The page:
Charities and human rights groups warn that children as young as seven have been subjected to sexual assault at official European refugee camps in Greece.
Citing the campaign groups, British daily The Observer reported on Saturday that some refugee camps in Greece were so unsafe that youngsters were too afraid to leave their tents at night.
In the Sofex facility run by the Greek government and situated on the outskirts of the northern city of Thessaloniki, the level of sexual abuse risk is so acute that women are terrified to go to toilets alone at night, according to the aid organizations.
Yvette Cooper MP, chairwoman of the British Labour party’s refugee taskforce, has stressed that the recent findings about the situation in refugee shelters “should shame us all,” urging immediate action to protect vulnerable kids.
Meanwhile, the Office of the UN High Commissioner for Refugees (UNHCR) confirmed that it had raised the issue with Greek authorities.
“It is an issue when it comes to Softex and others. UNHCR has been raising concerns about this, specifically about this issue [sexual violence], saying that we don’t think it will be safe for women and for children. We’ve raised the issue of security again and again. This is a problem; it’s under discussion,” it said.
Back in May, the Greek government closed the informal refugee accommodation center in Idomeni near the Macedonian border. Afterwards, a series of government camps were constructed near Thessaloniki.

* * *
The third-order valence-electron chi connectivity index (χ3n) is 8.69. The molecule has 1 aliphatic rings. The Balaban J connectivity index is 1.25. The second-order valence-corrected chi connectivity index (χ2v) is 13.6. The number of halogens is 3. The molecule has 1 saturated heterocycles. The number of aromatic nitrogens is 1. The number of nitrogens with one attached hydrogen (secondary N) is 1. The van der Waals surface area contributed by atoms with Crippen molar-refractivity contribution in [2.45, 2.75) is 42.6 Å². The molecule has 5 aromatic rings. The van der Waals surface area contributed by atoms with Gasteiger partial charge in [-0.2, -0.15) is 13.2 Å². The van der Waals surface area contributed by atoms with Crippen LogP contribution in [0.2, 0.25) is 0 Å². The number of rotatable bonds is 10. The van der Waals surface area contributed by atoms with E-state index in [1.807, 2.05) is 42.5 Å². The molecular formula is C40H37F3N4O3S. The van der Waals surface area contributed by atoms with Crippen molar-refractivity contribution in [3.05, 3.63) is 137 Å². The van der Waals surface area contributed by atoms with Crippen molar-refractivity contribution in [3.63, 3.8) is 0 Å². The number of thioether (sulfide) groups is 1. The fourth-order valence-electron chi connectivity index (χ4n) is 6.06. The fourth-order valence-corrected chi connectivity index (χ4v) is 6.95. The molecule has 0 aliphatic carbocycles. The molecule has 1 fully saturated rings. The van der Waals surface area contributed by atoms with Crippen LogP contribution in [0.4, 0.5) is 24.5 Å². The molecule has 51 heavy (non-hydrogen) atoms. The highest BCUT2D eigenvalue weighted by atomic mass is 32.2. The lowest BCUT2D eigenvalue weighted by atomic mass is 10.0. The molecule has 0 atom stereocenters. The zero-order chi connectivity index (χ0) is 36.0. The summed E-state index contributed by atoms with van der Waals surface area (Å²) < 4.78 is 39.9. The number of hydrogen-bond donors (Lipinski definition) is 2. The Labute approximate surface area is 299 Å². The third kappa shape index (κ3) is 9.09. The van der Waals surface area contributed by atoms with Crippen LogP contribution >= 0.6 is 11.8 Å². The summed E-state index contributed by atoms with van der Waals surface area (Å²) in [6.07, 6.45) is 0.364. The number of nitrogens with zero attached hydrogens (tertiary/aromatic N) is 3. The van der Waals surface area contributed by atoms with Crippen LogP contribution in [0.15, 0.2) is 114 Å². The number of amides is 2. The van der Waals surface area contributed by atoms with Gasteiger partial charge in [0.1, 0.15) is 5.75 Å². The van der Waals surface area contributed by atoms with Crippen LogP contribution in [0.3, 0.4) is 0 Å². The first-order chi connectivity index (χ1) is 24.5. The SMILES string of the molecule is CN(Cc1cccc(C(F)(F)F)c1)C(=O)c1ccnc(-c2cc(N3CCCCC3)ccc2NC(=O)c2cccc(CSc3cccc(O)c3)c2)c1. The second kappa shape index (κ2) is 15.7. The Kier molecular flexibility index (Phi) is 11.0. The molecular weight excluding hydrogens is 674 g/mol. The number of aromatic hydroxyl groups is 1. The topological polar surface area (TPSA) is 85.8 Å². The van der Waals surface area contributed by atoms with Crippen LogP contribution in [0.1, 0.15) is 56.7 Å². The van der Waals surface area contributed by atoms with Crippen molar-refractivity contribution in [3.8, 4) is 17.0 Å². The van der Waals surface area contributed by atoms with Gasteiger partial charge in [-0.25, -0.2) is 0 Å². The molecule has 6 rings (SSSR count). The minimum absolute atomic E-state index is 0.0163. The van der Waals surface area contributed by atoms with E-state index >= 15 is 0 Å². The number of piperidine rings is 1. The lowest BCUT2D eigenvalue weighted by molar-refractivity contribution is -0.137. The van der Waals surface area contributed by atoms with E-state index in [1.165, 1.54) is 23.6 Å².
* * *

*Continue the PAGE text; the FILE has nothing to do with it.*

The Softex camp has a population of 1,400 people, with 60 percent of them believed to be Syrian, among them some 170 children.
An Iraqi family left the camp after their daughter was abused, said an unnamed volunteer serving at the Softex camp, noting, “The parents are still in disbelief over what happened" to their 7-year-old child.
Additionally, Anita Dullard, of the International Federation of Red Cross and Red Crescent Societies, reported a rise in incidents of sexual violence in Greece’s refugee camps, stressing that the abuse cases against women and children were being brought to the UN.
Earlier this year, statistics agency Eurostat said nearly 90,000 unaccompanied children sought asylum in Europe in 2015, fleeing war and poverty in the Middle East and Africa. Some 13 percent of the applicants were younger than 14, traveling without their parents to the EU, according to the report.
The entire Europe is facing an unprecedented influx of refugees, most of whom are fleeing conflict zones in Africa and the Middle East, particularly Syria.
Several EU member states are struggling with a shortage of emergency accommodations for asylum seekers.
Many blame major European powers themselves for the unprecedented exodus, saying their policies have led to a "surge in terrorism" and war in the violence-wracked regions.
More than 265,140 asylum seekers have reached Europe by sea so far this year, while 3,150 people went missing or died in their perilous journey to the continent, according to the latest figures by the International Organization of Migration.
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